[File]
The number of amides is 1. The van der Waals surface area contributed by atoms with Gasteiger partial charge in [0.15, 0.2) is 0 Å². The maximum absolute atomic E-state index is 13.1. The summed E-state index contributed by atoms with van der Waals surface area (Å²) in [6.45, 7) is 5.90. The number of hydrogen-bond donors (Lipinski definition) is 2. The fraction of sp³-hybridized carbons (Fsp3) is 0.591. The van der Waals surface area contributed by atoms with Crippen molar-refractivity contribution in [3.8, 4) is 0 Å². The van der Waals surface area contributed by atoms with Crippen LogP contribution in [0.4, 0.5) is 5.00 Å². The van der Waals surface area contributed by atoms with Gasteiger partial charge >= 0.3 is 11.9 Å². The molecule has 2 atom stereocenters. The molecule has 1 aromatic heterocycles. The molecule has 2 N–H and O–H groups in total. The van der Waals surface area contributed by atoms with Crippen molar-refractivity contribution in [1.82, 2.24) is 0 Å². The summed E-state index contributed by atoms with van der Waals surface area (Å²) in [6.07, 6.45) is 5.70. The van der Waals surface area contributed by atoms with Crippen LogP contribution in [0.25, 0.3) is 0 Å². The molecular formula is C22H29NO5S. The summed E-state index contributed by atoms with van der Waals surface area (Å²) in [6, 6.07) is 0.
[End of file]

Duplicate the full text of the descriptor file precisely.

The number of amides is 1. The van der Waals surface area contributed by atoms with Gasteiger partial charge in [0.15, 0.2) is 0 Å². The maximum absolute atomic E-state index is 13.1. The summed E-state index contributed by atoms with van der Waals surface area (Å²) in [6.45, 7) is 5.90. The number of hydrogen-bond donors (Lipinski definition) is 2. The fraction of sp³-hybridized carbons (Fsp3) is 0.591. The van der Waals surface area contributed by atoms with Crippen molar-refractivity contribution in [3.8, 4) is 0 Å². The van der Waals surface area contributed by atoms with Crippen LogP contribution in [0.4, 0.5) is 5.00 Å². The van der Waals surface area contributed by atoms with Gasteiger partial charge >= 0.3 is 11.9 Å². The molecule has 2 atom stereocenters. The molecule has 1 aromatic heterocycles. The molecule has 2 N–H and O–H groups in total. The van der Waals surface area contributed by atoms with Crippen molar-refractivity contribution in [1.82, 2.24) is 0 Å². The summed E-state index contributed by atoms with van der Waals surface area (Å²) in [6.07, 6.45) is 5.70. The van der Waals surface area contributed by atoms with Crippen LogP contribution in [0.25, 0.3) is 0 Å². The molecular formula is C22H29NO5S. The summed E-state index contributed by atoms with van der Waals surface area (Å²) in [6, 6.07) is 0.